The hon. Member for Withington also asked who were to be the members of the advisory committee. The advisory committee will be composed of persons representing producers, writers and persons employed in the film industry. The Secretary of State will consult the appropriate associations and organisations before he makes appointments to the committee.

Mr. Higgins

It is pretty wide.

Mr. Deakins

Yes, it is pretty wide, because on an advisory committee of this nature we want to take advantage of the wide-ranging expertise that exists in many sectors of the British film industry.

I was also asked about the evidence we have of the use of the Eady money and whether it is being put to the best possible use. This is a matter which is not debarred from the working party's considerations, as it was not debarred from the considerations set out in the report of the Cinematograph Film Council, to which reference has been made.

The hon. Member for Reading, North made an important point about whether there would be a penalty imposed in the form of, perhaps, reduced payments out of the Eady money to the Children's Film Foundation, the National Film School and the British Film Institute Production Board. I can assure the hon. Gentleman that that is not the case. The new scheme will in no way prejudice the payments made from the levy to those three institutions and the Cinematograph Films Council will continue to be consulted about all these payments. That is an adequate safeguard for those organisations and for the industry.

The hon. Member for Thanet, East (Mr. Aitken) suggested that perhaps I had the cart before the horse in that the lack of projects was due rather to lack of confidence than the other way round. Whatever the reason may be—and I do not want to hark back on recent history—I hope that he will agree that the Bill should help in some way to put the position right.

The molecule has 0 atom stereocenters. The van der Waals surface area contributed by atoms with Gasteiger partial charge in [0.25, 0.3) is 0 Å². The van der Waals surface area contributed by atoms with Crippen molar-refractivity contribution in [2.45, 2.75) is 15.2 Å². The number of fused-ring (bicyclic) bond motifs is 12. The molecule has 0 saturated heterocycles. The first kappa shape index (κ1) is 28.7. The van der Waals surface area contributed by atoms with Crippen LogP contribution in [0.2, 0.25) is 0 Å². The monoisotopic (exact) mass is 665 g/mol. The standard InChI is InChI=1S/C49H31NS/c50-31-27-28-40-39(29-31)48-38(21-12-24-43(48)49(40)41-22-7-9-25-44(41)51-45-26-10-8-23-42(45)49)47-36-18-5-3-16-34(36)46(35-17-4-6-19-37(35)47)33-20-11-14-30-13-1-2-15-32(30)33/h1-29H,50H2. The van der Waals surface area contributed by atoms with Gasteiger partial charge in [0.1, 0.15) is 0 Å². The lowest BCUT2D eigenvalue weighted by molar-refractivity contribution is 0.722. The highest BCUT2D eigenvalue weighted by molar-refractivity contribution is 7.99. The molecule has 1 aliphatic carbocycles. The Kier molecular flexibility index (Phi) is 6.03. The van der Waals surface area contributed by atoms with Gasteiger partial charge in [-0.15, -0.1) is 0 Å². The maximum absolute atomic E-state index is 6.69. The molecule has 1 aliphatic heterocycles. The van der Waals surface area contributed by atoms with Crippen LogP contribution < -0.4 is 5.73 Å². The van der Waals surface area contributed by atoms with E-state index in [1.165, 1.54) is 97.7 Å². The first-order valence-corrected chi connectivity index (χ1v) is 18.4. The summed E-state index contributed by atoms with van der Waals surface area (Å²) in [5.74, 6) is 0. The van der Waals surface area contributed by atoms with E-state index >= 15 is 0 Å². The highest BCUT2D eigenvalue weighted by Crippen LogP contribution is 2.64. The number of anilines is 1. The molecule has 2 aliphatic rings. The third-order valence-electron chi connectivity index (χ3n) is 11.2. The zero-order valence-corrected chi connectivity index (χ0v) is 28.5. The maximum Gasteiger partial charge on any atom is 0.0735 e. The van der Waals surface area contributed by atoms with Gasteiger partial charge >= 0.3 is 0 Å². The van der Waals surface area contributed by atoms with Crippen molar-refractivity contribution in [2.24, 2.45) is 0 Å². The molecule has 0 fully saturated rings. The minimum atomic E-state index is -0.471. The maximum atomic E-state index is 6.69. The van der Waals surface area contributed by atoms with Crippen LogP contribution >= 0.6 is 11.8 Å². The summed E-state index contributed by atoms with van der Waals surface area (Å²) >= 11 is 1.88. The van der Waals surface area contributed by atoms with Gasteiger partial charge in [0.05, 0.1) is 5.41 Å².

He also made an interesting suggestion about trying to get hold of Middle Eastern money. This country is already in receipt of quite a lot of Middle Eastern money. It may be that the people in charge of the finances of those countries might be interested in film production. It is certainly an interesting suggestion. I assure the hon. Gentleman that I shall consider it further, not necessarily in connection with the current visit but in connection with future contacts with people from that area.

The hon. Member for Worthing (Mr Higgins) raised a number of points about the levy. First, he said that it seemed to be payable to makers of British films, which includes those in Northern Ireland. The levy is not payable by cinemas in Northern Ireland and that is why it is excluded from the Films Acts. It is confined to cinemas in Great Britain. The Eady money is not levied on the prices of cinema admissions in Northern Ireland However, the levy is distributed to makers of British films, but not on any geographical basis. If this is an anomaly—and I do not accept that it is—it has always existed in respect of payments to the British Film Fund, and so on.